Cranbrook’s Japanese Garden Gets Grant for Restoration


Cranbrook’s Japanese Garden Gets Grant for Restoration

(Cranbrook Center for Collections and Research, Oct. 15, 2018)

Bloomfield Hills, MI – Created in 1915 by Cranbrook founder George Booth and his father, Henry Wood Booth, Cranbrook’s Japanese Garden is among the oldest in North America. Although the garden today remains a place of inspiration and renewal for visitors, the space itself needs rejuvenation. With the support of the Consulate General of Japan in Detroit, the Cranbrook Center for Collections and Research has received a grant from the Japanese Ministry of Land, Infrastructure, Transport and Tourism (MLIT) that will kickoff the necessary work.

“There are six gardens worldwide that received one of these grants this year,” said Gregory Wittkopp, Director of the Cranbrook Center for Collections and Research, “We are very fortunate to be one of these six gardens.”

The MLIT grant provided funding to bring six gardeners to Cranbrook from the Japan Federation of Landscape Contractors. Over the course of six days, the gardeners will help to transform one corner of Cranbrook’s Japanese Garden, the Lily Pond Cascade, into what will once again be a place of beauty and contemplation. The work on the Lily Pond Cascade is the first of a six-phase Master Plan for the entire Cranbrook Japanese Garden that is being designed by Sadafumi Uchiyama (shown above), Garden Curator of the Portland Japanese Garden in Oregon. The Master Plan study is being funded through a gift from Jeanne Graham.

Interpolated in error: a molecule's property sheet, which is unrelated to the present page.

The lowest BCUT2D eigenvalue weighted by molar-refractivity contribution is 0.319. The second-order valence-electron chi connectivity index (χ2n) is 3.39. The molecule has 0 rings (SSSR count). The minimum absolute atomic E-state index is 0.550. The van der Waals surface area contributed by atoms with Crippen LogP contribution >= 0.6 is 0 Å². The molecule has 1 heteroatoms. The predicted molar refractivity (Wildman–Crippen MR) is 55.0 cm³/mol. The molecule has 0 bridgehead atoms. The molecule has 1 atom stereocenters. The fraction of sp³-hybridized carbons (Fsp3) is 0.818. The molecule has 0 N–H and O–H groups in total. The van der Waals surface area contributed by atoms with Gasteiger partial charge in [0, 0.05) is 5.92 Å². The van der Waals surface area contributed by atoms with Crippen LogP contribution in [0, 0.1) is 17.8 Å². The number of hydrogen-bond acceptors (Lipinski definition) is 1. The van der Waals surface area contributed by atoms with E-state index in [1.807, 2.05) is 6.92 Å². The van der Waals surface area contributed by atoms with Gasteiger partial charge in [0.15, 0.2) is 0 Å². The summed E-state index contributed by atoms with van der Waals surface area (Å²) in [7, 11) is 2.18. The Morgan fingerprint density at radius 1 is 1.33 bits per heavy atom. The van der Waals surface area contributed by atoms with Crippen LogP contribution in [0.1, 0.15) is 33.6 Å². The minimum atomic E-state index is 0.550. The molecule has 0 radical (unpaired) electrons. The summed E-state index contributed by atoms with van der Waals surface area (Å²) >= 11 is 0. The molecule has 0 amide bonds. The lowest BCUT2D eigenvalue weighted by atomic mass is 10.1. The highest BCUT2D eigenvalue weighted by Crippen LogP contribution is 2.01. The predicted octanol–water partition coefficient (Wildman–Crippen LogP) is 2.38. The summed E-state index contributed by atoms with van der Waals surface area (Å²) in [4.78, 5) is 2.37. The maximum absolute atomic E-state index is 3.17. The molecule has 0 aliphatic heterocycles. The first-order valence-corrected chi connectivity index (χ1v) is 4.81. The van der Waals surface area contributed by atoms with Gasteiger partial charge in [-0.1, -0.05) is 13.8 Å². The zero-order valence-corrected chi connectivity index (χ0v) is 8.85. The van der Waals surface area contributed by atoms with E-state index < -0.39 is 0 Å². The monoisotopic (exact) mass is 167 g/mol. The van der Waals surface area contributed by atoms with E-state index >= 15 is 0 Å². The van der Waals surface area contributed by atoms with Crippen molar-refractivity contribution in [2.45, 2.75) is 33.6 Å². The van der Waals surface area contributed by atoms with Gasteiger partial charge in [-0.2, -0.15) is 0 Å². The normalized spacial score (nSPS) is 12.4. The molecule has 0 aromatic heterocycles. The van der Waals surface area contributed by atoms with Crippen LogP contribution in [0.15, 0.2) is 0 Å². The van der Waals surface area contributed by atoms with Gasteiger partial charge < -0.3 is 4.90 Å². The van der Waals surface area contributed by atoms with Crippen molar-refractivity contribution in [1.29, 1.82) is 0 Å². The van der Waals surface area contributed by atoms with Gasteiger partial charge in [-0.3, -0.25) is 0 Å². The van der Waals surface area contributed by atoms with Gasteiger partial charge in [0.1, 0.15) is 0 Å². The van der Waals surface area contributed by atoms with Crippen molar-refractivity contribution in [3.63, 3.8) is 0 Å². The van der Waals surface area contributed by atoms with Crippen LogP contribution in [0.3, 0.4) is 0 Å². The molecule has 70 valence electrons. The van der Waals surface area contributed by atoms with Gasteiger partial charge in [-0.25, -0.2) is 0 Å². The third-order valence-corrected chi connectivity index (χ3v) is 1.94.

Wittkopp said that Cranbrook “wants to respect the history and legacy of the garden, while also taking the opportunity to enhance it. Our goal is to make sure that this becomes a garden that is actively used for a variety of reasons, and that people find meaning here.”

Learn more about Cranbrook Center for Collections and Research at

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